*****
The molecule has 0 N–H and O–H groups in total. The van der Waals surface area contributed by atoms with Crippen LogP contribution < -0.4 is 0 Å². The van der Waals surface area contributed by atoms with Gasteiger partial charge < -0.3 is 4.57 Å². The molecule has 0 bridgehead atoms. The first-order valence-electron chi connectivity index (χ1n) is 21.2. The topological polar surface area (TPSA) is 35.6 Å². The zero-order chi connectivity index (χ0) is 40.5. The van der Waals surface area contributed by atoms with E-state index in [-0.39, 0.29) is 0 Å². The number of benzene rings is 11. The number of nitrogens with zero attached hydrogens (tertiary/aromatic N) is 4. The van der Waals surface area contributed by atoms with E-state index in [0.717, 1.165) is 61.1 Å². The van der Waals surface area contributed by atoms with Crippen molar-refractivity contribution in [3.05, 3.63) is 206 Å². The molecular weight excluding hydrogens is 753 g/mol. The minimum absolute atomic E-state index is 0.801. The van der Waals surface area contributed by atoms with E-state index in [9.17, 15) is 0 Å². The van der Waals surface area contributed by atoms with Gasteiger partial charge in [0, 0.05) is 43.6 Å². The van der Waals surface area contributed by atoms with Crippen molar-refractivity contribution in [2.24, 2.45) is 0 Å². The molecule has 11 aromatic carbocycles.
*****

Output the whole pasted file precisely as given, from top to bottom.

The molecule has 0 N–H and O–H groups in total. The van der Waals surface area contributed by atoms with Crippen LogP contribution < -0.4 is 0 Å². The van der Waals surface area contributed by atoms with Gasteiger partial charge < -0.3 is 4.57 Å². The molecule has 0 bridgehead atoms. The first-order valence-electron chi connectivity index (χ1n) is 21.2. The topological polar surface area (TPSA) is 35.6 Å². The zero-order chi connectivity index (χ0) is 40.5. The van der Waals surface area contributed by atoms with E-state index in [-0.39, 0.29) is 0 Å². The number of benzene rings is 11. The number of nitrogens with zero attached hydrogens (tertiary/aromatic N) is 4. The van der Waals surface area contributed by atoms with E-state index in [0.717, 1.165) is 61.1 Å². The van der Waals surface area contributed by atoms with Crippen molar-refractivity contribution in [3.05, 3.63) is 206 Å². The molecular weight excluding hydrogens is 753 g/mol. The minimum absolute atomic E-state index is 0.801. The van der Waals surface area contributed by atoms with E-state index in [9.17, 15) is 0 Å². The van der Waals surface area contributed by atoms with Gasteiger partial charge in [0, 0.05) is 43.6 Å². The van der Waals surface area contributed by atoms with Crippen molar-refractivity contribution in [2.24, 2.45) is 0 Å². The molecule has 11 aromatic carbocycles.